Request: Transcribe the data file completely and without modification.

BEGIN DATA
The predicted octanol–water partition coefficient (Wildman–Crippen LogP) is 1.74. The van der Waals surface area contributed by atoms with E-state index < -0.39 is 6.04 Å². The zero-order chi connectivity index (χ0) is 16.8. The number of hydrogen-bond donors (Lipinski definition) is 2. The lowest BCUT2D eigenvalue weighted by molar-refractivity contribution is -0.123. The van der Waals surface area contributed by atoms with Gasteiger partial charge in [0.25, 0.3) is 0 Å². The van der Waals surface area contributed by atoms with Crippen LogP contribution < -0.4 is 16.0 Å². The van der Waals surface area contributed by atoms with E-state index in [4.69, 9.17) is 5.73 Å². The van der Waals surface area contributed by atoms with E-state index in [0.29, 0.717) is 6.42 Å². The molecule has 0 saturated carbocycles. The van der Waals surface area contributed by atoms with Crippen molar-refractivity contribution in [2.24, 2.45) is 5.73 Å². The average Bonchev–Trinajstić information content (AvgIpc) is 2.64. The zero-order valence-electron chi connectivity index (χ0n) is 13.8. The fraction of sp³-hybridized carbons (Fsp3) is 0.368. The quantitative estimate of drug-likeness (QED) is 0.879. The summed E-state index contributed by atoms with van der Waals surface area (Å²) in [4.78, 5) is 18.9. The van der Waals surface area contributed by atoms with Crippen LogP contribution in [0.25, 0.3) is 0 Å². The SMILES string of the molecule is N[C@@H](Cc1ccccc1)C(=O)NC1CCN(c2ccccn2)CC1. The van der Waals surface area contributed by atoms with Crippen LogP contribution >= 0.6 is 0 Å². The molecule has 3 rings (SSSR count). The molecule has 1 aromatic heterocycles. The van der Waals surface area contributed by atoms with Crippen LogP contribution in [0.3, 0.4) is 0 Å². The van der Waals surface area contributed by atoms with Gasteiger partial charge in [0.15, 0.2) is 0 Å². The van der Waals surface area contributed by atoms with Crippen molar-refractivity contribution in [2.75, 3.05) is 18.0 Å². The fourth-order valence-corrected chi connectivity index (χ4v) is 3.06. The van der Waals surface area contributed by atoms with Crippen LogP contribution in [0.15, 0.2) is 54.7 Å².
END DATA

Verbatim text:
The predicted octanol–water partition coefficient (Wildman–Crippen LogP) is 1.74. The van der Waals surface area contributed by atoms with E-state index < -0.39 is 6.04 Å². The zero-order chi connectivity index (χ0) is 16.8. The number of hydrogen-bond donors (Lipinski definition) is 2. The lowest BCUT2D eigenvalue weighted by molar-refractivity contribution is -0.123. The van der Waals surface area contributed by atoms with Gasteiger partial charge in [0.25, 0.3) is 0 Å². The van der Waals surface area contributed by atoms with Crippen LogP contribution < -0.4 is 16.0 Å². The van der Waals surface area contributed by atoms with E-state index in [4.69, 9.17) is 5.73 Å². The van der Waals surface area contributed by atoms with E-state index in [0.29, 0.717) is 6.42 Å². The molecule has 0 saturated carbocycles. The van der Waals surface area contributed by atoms with Crippen molar-refractivity contribution in [2.24, 2.45) is 5.73 Å². The average Bonchev–Trinajstić information content (AvgIpc) is 2.64. The zero-order valence-electron chi connectivity index (χ0n) is 13.8. The fraction of sp³-hybridized carbons (Fsp3) is 0.368. The quantitative estimate of drug-likeness (QED) is 0.879. The summed E-state index contributed by atoms with van der Waals surface area (Å²) in [4.78, 5) is 18.9. The van der Waals surface area contributed by atoms with Crippen LogP contribution in [0.25, 0.3) is 0 Å². The SMILES string of the molecule is N[C@@H](Cc1ccccc1)C(=O)NC1CCN(c2ccccn2)CC1. The van der Waals surface area contributed by atoms with Crippen LogP contribution >= 0.6 is 0 Å². The molecule has 3 rings (SSSR count). The molecule has 1 aromatic heterocycles. The van der Waals surface area contributed by atoms with Crippen LogP contribution in [0.3, 0.4) is 0 Å². The van der Waals surface area contributed by atoms with Gasteiger partial charge in [0.15, 0.2) is 0 Å². The van der Waals surface area contributed by atoms with Crippen molar-refractivity contribution in [2.75, 3.05) is 18.0 Å². The fourth-order valence-corrected chi connectivity index (χ4v) is 3.06. The van der Waals surface area contributed by atoms with Crippen LogP contribution in [0.15, 0.2) is 54.7 Å².